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Hospitals are expected to be very different in 10 years, but because of technology and new approaches to health care, many people are unlikely to see the inside of one.

And most of those who do go for emergency care or surgery aren’t likely to stay long.

“The fact is that if you’re going to be in a hospital, you’re going to be pretty sick,” said Ron Stern, president and CEO of Lovelace Health System, which operates six hospitals, a health plan and a pharmacy system in New Mexico. “As we become more proficient with in-office care, pharmaceuticals and with technology, we will be accelerating the rate at which people can go home.”

Clay Holderman, chief operations officer at Presbyterian Healthcare Services, which runs eight hospitals and a health plan in New Mexico, also expects big changes at hospitals.

But Holderman said they will be driven by a change in payment policies as much as by other factors.
Holderman explained that insurers are beginning to base payments not on how many tests and procedures are being done, but on how effective the care is.

“The focus is changing from volume to value,” Holderman said. “And that’s going to have a profound effect.”

Changes in reimbursement policies and technological advances mean that in the future, the health care system is more likely to center on primary care physicians than hospitals, Holderman said.
Stern said many of those changes are already in effect.

“The future’s here now,” he said. “Doctors can monitor the breathing of a woman in labor while she’s home, and if you have a heart attack, the crew on the ambulance can do an EKG test and send it to the hospital over the phone.”

Advances in areas such as laparoscopic surgery also mean patients are able to go home sooner, because smaller incisions heal faster, Stern said.

Robotic surgery is another innovation that will play an increasing role in hospitals.

Technology, however, isn’t cheap. Stern said Lovelace has invested about $500 million in recent years to upgrade its hospitals.

Holderman said Presbyterian spent $200 million this year on an integrated health care record system, more than the $165 million it spent to build its new Rust Medical Center in Rio Rancho.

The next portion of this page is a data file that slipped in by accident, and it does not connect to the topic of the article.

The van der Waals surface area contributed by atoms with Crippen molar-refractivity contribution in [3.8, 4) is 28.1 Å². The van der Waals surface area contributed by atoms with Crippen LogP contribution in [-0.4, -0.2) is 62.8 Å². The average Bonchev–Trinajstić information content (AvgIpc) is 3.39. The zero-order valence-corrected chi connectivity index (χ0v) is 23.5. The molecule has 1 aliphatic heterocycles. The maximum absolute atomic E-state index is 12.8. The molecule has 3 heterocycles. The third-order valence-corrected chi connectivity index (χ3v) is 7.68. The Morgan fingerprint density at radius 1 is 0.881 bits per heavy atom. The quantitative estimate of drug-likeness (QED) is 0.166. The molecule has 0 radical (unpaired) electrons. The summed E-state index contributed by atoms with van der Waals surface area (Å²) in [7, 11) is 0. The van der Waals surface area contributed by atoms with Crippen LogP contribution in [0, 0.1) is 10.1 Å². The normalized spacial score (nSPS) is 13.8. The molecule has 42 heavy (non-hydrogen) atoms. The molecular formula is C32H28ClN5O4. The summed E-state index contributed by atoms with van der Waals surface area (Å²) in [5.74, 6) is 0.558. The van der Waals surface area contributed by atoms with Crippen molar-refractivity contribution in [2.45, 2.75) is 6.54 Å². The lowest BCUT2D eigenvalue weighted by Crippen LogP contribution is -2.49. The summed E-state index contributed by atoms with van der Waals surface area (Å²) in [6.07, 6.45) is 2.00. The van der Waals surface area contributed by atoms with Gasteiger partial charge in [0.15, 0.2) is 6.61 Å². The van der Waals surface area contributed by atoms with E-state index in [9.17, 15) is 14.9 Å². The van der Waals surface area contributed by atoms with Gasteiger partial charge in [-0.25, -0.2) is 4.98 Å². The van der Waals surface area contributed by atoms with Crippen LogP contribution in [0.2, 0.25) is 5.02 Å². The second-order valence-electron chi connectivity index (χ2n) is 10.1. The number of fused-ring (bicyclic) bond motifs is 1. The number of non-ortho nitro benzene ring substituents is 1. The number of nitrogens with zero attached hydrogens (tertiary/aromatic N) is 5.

“This is the first year technology costs passed our other types of costs,” Holderman said.

Presbyterian’s record system reflects another facet of hospitals’ future. Someone arriving at a hospital will soon be greeted by doctors who will have a complete medical history in hand — which other specialists can consult and discuss, probably via computer or smartphone.

“There may come a time when your medical records are even on a chip that’s embedded inside you,” Stern said. “The cost of the technology is tremendous, but the return will be in a decreased utilization of hospitals.”

Stern said rather than bringing more people to hospitals, the Affordable Care Act is likely to save money by having people go to a doctor’s office for basic care instead of an emergency room.

“The emergency room is the most expensive place to come for care, and we spend $70 million a year in charity care,” Stern said. “When those people are insured, the issue will be making sure there are enough primary care physicians to care for them.”

The push for more integrated care — diagnosing and treating conditions before they become critical — and increased reliance on primary care doctors might be beneficial in some areas, but could cause problems in New Mexico’s rural regions, said Jeff Dye, president of the New Mexico Hospital Association.

“Rural facilities will face real challenges, because they will have to deal with more payments being bundled [affecting cash flow] and the only way they can draw physicians to the area is to hire them,” Dye said. “In rural areas, hospitals are the primary care centers.”

Holderman said although many routine hospital stays won’t need to be long, when a patient can leave will depend on what services are available at their home.

“We’ve got to make sure nurses, aides and the necessary monitors and other equipment are available,” Holderman said.

And the public needs to learn that long hospital stays aren’t always going to be necessary.

“When someone comes in and is treated for a heart attack, we have to make sure the family realizes that it’s good news if he or she can go home tomorrow and not think that we’re kicking them out tomorrow,” Holderman said.

But despite all the changes, hospitals will continue to be needed.

“With an aging population, there’s going to be a lot of hips and knees being replaced,” Stern said.

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